Tribeca 2017 Review: Wasted

From beginning to end, food is an environmental hazard. Food production is a major source of deforestation. Industrialized agriculture often leads to a loss of biodiversity. And a third of our food goes uneaten, tossed into landfills where it becomes the harmful green house gas methane.

The solution to these problems isn’t complex. We could just waste less food.

Annually 1.3 billion tons of food is thrown out by grocery stores, farmers, restaurants and consumers, all the while millions of people go hungry everyday. While Wasted! The Story of Food Waste is certainly not the first documentary to explore the tragedy of food waste and its environmental repercussions, it gives a refreshing look at the way it could be solved, through alternatives of where our unused food could go. The problem is examined by the world’s most acclaimed chefs, including Dan Barber of TedTalk fame, Chef’s Tablefeatured chef Massimo Bottura, and the film’s narrator and producer, Anthony Bourdain – who brings his intimate knowledge of the food industry with his usual sass and disdain for the consumer.

As opposed to shaming us for the food toss out, the chefs in Wasted! implore us to reconsider what we define as waste. The majority of this documentary explores the lost opportunities for food waste, such as scraps turned into animal feed, Greek yogurt byproducts used anaerobic digestion to make energy, or even leftover bread crust turned into beer.

The film argues that food waste isn’t just about eating everything on your plate, but rather rethinking how we look at food and what we choose to eat. Tons of vegetables never make it to market, because stores know shoppers won’t buy oddly shaped foods, even if they’re perfectly edible. Other foods are never grown or eaten, because they are unfamiliar to the public at large, which instead tends to opt for a narrow range of foods. Wasted! also circles through the tenets largely advocated by the “nose to tail” movement, which stresses the importance of using the entirety of an animal as opposed to just the most popular cuts. But as Dan Barber argues, the same principles could be applied to plants such as cauliflower, which is known for its white base but also grows lengthy leaves that go uneaten.

The ideas promoted by these chefs have been core tenets of the trendy “farm-to-table” and “nose-to-tail” movements, which have also been often criticized for only being accessible to communities that can afford the higher prices these foods command. Namely for the wealthy, liberal elite Manhattanite hipster who can pay for the overpriced organic tofu that Bourdain routinely mocks. The values were considered unattainable by the underserved communities that lack accessibility to healthy and affordable food.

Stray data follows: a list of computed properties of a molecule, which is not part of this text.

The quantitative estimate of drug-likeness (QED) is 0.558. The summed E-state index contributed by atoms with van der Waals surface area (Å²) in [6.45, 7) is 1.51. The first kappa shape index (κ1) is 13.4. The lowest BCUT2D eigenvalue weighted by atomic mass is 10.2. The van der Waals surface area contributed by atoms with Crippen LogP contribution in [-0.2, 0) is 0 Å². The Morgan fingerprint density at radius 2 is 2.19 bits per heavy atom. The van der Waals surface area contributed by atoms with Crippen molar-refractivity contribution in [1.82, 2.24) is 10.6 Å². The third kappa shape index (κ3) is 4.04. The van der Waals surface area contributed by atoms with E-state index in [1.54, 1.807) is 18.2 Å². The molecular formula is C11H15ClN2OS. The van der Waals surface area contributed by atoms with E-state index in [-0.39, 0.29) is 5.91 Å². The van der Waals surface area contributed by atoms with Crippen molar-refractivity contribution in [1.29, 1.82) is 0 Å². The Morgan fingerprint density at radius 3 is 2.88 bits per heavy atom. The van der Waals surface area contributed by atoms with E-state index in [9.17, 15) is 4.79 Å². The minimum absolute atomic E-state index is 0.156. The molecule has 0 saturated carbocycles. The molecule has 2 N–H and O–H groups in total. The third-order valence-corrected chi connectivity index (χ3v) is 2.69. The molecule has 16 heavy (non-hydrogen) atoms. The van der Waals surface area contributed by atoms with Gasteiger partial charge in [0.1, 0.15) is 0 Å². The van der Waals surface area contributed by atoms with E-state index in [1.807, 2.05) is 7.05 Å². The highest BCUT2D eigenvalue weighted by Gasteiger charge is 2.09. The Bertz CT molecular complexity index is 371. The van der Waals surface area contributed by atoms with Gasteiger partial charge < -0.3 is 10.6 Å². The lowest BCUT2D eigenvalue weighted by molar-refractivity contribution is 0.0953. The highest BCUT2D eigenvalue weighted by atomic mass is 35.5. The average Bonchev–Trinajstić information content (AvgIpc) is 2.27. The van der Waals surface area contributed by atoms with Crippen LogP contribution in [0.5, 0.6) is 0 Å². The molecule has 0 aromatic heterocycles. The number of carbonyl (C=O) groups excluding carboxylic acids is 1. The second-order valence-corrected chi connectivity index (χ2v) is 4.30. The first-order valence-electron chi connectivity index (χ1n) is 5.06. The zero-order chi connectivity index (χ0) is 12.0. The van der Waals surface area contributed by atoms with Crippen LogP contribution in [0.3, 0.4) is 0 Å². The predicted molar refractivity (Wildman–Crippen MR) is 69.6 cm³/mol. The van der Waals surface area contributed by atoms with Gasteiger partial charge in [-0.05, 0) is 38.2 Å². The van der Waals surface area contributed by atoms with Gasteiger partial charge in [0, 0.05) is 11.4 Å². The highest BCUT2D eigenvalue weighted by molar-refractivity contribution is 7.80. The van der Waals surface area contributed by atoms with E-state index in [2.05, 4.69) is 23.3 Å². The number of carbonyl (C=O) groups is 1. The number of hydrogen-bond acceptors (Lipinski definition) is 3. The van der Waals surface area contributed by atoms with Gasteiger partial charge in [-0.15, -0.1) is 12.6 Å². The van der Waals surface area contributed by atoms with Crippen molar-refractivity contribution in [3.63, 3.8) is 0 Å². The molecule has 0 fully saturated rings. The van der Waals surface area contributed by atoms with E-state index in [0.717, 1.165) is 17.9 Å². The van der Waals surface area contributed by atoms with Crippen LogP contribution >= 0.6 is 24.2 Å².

But Wasted! discusses how food waste and its prevention can impact communities who traditionally haven’t had access to healthy food. One solution is Massachusetts grocery store Daily Table, a non-profit opened by former Trader Joe’s president Doug Rauch, to make healthy food more easily available. Daily Table sells grocery surplus food at steep discounts to make nutritious and fresh food economically competitive with fast food establishments.

In addition to making food available, food waste is solved by raising a generation of eaters who understand their food and its role in the large food cycle. This includes garden education programs being established in underserved schools, which teach children how to compost, and in essence, value their food. The film encourages its viewers to care for their food, respect where it comes from, and discuss on a systemic and personal level, reexamining our food choices, and how they connects with so many aspects of life, from food insecurity to climate change.

This documentary does what it asks viewers to do: to consider new unexplored options in our food. Wasted! isn’t the foreboding and pessimistic documentary attempting to scare you into action. Instead, it is a story of hope, inspiring people to find opportunity in places they may not have previously considered, and being willing to try and discover foods they’re unfamiliar with.

Wasted! doesn’t point fingers at a single cause of food waste, but dissects a multi-faceted problem that requires action at every link in the food chain. It beautifully contrasts the world we are creating with the world we could make by reducing the amount of food we discard. If watching this doesn’t incite you to act and make you empathize with the millions who are hurt by food waste, then as Bourdain says, do it just to “enjoy the smug self-satisfaction.”